You feed the accelerometer board 3.6V-5V (or whatever the data sheet says). The 5V is regulated on the board down to 3.3V, which is what the IC uses. Where it gets 3.6V-5V doesn't matter. You could simply power the accel. board and use a voltmeter to read the output. It would give an output that is proportional to the acceleration the axis (or axes) you are measuring sees, in mV, but that's it.

You need to provide power to the Arduino, within the voltage range specified for it. The regulated voltage on the Arduino is used to power the accelerometer and the display. Look at the wiring schematics in the tut examples.
According to the datasheet for the Accel. 3.6V is the maximum voltage it will accept. So I guess when I run power to the Mega/UNO, I will run the wires from the battery through the diodes into the Vin header. Then I will run a wire from the 3.3V header to the Accel. Does that sound right?

Quote:
Originally Posted by Occasionally6 View Post
Yep. Nice thinking with the diodes. You will need about 6 to get near 9V. 1N4004's should work. The Arduino will probably accept a voltage up to 20V, so you could actually use an ignition source directly but, depending on the current drawn by the Arduino and what is attached to it, the voltage reg. on the Arduino has to work harder than is ideal to dissipate the unwanted voltage (as heat).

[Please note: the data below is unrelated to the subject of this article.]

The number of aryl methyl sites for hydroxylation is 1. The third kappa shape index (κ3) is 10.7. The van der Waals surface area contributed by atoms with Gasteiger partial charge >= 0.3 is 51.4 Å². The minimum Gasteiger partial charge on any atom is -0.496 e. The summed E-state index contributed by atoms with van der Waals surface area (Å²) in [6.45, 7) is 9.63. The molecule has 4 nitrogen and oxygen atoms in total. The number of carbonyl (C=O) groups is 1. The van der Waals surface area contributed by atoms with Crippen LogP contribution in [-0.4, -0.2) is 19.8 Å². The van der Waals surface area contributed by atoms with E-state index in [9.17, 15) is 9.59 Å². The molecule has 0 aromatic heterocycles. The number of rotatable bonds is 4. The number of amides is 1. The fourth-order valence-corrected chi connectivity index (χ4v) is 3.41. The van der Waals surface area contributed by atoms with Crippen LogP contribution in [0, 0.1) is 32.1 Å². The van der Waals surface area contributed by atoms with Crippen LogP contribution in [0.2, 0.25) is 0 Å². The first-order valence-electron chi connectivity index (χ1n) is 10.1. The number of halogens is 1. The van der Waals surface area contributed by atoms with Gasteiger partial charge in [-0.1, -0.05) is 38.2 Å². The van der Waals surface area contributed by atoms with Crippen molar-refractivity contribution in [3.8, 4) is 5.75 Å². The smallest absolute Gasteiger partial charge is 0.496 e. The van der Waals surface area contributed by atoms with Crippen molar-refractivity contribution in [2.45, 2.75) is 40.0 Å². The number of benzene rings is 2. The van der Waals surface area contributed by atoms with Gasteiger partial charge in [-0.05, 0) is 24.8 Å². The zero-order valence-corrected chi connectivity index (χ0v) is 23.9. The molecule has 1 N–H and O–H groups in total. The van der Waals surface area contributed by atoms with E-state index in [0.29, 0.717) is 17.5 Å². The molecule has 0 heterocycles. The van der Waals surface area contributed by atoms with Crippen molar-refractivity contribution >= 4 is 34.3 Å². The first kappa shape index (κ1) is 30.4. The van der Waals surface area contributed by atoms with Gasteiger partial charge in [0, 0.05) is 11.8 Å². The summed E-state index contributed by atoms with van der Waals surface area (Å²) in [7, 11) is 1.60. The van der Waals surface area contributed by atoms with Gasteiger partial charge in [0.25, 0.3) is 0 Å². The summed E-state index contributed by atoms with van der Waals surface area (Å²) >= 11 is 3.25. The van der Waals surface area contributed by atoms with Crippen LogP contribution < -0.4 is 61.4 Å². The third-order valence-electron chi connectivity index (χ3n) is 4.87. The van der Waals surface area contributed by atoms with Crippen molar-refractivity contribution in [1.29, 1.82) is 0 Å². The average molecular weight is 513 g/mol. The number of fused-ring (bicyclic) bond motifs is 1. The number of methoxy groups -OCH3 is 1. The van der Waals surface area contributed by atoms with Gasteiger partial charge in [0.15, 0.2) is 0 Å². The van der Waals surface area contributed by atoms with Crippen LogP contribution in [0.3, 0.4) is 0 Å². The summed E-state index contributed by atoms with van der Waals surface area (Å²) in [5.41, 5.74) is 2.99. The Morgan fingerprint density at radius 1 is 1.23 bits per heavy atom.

I can't take credit for the diode idea. I stole (borrowed) it from Echo-Francis who did the same with his Electric Water Pump. So from what I've read, the 1N4004 will have a voltage drop of about .7V. Is that correct? That means that with 6 diodes (wired in series?), the voltage will drop from battery voltage from 12.6 (assuming fully charged) down to 8.4. That is in the operating range specified, but is that too many diodes? Maybe if I use 4 diodes to get me under 10V, that might be better?
I'd rather put in a few diodes, so I don't accidentally overload the circuits... cheap insurance.

Quote:
Originally Posted by Occasionally6 View Post
Processing speed is less an issue than filling the Atmega chip's memory or having insufficient pins to get the inputs and outputs.
Sorry, yes I meant memory. The Clock Speed on both are the same. The memory, however, is vastly different. The Mega has 8 times the flash memory and 4 times the SRAM and EEPROM. Not sure what of the three I should be more worried about, but the Mega is by far a better board. The Mega, of course, has a much larger amount of pins, which could be useful. I wonder if I need to spend the extra $12 for all the "goodies" though. Certainly with more projects on the horizon, the measly $12 will be cheaper than having to buy a second and third board, but is it really necessary? (That is more a rhetorical question, but any insight/personal experience is still appreciated)!